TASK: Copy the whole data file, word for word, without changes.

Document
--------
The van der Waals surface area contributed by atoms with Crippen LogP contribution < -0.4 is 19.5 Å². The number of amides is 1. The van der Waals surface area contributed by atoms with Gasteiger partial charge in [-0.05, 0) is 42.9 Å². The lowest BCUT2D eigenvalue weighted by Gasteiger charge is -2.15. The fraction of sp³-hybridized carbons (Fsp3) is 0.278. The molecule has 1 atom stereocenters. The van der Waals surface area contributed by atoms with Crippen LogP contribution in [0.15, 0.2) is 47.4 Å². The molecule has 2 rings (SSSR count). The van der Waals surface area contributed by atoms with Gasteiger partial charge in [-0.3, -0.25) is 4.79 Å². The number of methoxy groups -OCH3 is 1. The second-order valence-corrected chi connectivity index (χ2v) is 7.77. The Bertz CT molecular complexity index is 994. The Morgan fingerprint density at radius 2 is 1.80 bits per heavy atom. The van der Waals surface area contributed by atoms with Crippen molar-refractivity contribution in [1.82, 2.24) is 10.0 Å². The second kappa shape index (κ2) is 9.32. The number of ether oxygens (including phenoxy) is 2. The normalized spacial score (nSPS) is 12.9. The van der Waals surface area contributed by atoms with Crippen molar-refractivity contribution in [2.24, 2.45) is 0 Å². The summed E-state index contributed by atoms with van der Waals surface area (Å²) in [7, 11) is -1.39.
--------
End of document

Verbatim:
The van der Waals surface area contributed by atoms with Crippen LogP contribution < -0.4 is 19.5 Å². The number of amides is 1. The van der Waals surface area contributed by atoms with Gasteiger partial charge in [-0.05, 0) is 42.9 Å². The lowest BCUT2D eigenvalue weighted by Gasteiger charge is -2.15. The fraction of sp³-hybridized carbons (Fsp3) is 0.278. The molecule has 1 atom stereocenters. The van der Waals surface area contributed by atoms with Crippen LogP contribution in [0.15, 0.2) is 47.4 Å². The molecule has 2 rings (SSSR count). The van der Waals surface area contributed by atoms with Gasteiger partial charge in [-0.3, -0.25) is 4.79 Å². The number of methoxy groups -OCH3 is 1. The second-order valence-corrected chi connectivity index (χ2v) is 7.77. The Bertz CT molecular complexity index is 994. The Morgan fingerprint density at radius 2 is 1.80 bits per heavy atom. The van der Waals surface area contributed by atoms with Crippen molar-refractivity contribution in [1.82, 2.24) is 10.0 Å². The second kappa shape index (κ2) is 9.32. The number of ether oxygens (including phenoxy) is 2. The normalized spacial score (nSPS) is 12.9. The van der Waals surface area contributed by atoms with Crippen molar-refractivity contribution in [2.24, 2.45) is 0 Å². The summed E-state index contributed by atoms with van der Waals surface area (Å²) in [7, 11) is -1.39.